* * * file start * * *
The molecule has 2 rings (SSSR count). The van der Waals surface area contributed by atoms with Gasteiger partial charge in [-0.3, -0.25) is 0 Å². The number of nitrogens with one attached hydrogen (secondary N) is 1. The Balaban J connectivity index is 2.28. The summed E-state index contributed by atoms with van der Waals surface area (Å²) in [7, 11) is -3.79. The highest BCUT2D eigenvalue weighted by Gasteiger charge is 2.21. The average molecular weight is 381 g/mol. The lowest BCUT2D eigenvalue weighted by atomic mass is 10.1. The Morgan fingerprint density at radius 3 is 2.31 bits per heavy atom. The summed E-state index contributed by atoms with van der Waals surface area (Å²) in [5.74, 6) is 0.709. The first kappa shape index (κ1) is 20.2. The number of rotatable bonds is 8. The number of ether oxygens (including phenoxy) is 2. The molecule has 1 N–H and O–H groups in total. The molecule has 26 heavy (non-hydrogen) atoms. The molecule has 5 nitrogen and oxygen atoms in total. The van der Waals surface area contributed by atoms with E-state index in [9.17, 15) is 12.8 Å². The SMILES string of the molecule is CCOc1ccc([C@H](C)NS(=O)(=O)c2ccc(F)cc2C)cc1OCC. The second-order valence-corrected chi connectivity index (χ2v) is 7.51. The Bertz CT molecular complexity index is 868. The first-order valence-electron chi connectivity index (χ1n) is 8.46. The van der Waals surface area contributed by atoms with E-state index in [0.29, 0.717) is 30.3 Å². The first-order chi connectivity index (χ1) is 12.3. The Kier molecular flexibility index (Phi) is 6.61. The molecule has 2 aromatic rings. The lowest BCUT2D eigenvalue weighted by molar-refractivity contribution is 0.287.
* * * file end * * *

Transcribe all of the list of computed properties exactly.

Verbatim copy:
The molecule has 2 rings (SSSR count). The van der Waals surface area contributed by atoms with Gasteiger partial charge in [-0.3, -0.25) is 0 Å². The number of nitrogens with one attached hydrogen (secondary N) is 1. The Balaban J connectivity index is 2.28. The summed E-state index contributed by atoms with van der Waals surface area (Å²) in [7, 11) is -3.79. The highest BCUT2D eigenvalue weighted by Gasteiger charge is 2.21. The average molecular weight is 381 g/mol. The lowest BCUT2D eigenvalue weighted by atomic mass is 10.1. The Morgan fingerprint density at radius 3 is 2.31 bits per heavy atom. The summed E-state index contributed by atoms with van der Waals surface area (Å²) in [5.74, 6) is 0.709. The first kappa shape index (κ1) is 20.2. The number of rotatable bonds is 8. The number of ether oxygens (including phenoxy) is 2. The molecule has 1 N–H and O–H groups in total. The molecule has 26 heavy (non-hydrogen) atoms. The molecule has 5 nitrogen and oxygen atoms in total. The van der Waals surface area contributed by atoms with E-state index in [9.17, 15) is 12.8 Å². The SMILES string of the molecule is CCOc1ccc([C@H](C)NS(=O)(=O)c2ccc(F)cc2C)cc1OCC. The second-order valence-corrected chi connectivity index (χ2v) is 7.51. The Bertz CT molecular complexity index is 868. The first-order valence-electron chi connectivity index (χ1n) is 8.46. The van der Waals surface area contributed by atoms with E-state index in [0.29, 0.717) is 30.3 Å². The first-order chi connectivity index (χ1) is 12.3. The Kier molecular flexibility index (Phi) is 6.61. The molecule has 2 aromatic rings. The lowest BCUT2D eigenvalue weighted by molar-refractivity contribution is 0.287.